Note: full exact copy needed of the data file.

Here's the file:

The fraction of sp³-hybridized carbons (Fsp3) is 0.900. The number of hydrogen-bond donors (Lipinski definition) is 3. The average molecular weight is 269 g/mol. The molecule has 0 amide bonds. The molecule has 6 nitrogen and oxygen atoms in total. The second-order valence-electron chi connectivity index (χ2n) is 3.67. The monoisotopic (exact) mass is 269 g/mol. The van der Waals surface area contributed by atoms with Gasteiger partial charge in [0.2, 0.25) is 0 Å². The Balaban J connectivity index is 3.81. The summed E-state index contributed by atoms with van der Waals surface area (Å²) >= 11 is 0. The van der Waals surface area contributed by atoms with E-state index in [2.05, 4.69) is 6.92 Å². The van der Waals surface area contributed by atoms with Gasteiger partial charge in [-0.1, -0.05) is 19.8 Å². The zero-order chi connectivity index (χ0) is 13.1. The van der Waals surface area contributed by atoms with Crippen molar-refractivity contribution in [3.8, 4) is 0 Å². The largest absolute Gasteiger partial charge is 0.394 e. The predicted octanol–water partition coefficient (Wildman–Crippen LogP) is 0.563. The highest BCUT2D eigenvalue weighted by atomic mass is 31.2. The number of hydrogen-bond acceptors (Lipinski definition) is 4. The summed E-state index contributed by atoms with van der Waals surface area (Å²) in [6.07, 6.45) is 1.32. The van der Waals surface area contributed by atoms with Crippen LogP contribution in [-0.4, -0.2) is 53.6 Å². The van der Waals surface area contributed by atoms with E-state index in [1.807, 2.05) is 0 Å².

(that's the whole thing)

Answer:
The fraction of sp³-hybridized carbons (Fsp3) is 0.900. The number of hydrogen-bond donors (Lipinski definition) is 3. The average molecular weight is 269 g/mol. The molecule has 0 amide bonds. The molecule has 6 nitrogen and oxygen atoms in total. The second-order valence-electron chi connectivity index (χ2n) is 3.67. The monoisotopic (exact) mass is 269 g/mol. The van der Waals surface area contributed by atoms with Gasteiger partial charge in [0.2, 0.25) is 0 Å². The Balaban J connectivity index is 3.81. The summed E-state index contributed by atoms with van der Waals surface area (Å²) >= 11 is 0. The van der Waals surface area contributed by atoms with E-state index in [2.05, 4.69) is 6.92 Å². The van der Waals surface area contributed by atoms with Gasteiger partial charge in [-0.1, -0.05) is 19.8 Å². The zero-order chi connectivity index (χ0) is 13.1. The van der Waals surface area contributed by atoms with Crippen molar-refractivity contribution in [3.8, 4) is 0 Å². The largest absolute Gasteiger partial charge is 0.394 e. The predicted octanol–water partition coefficient (Wildman–Crippen LogP) is 0.563. The highest BCUT2D eigenvalue weighted by atomic mass is 31.2. The number of hydrogen-bond acceptors (Lipinski definition) is 4. The summed E-state index contributed by atoms with van der Waals surface area (Å²) in [6.07, 6.45) is 1.32. The van der Waals surface area contributed by atoms with Crippen LogP contribution in [-0.4, -0.2) is 53.6 Å². The van der Waals surface area contributed by atoms with E-state index in [1.807, 2.05) is 0 Å².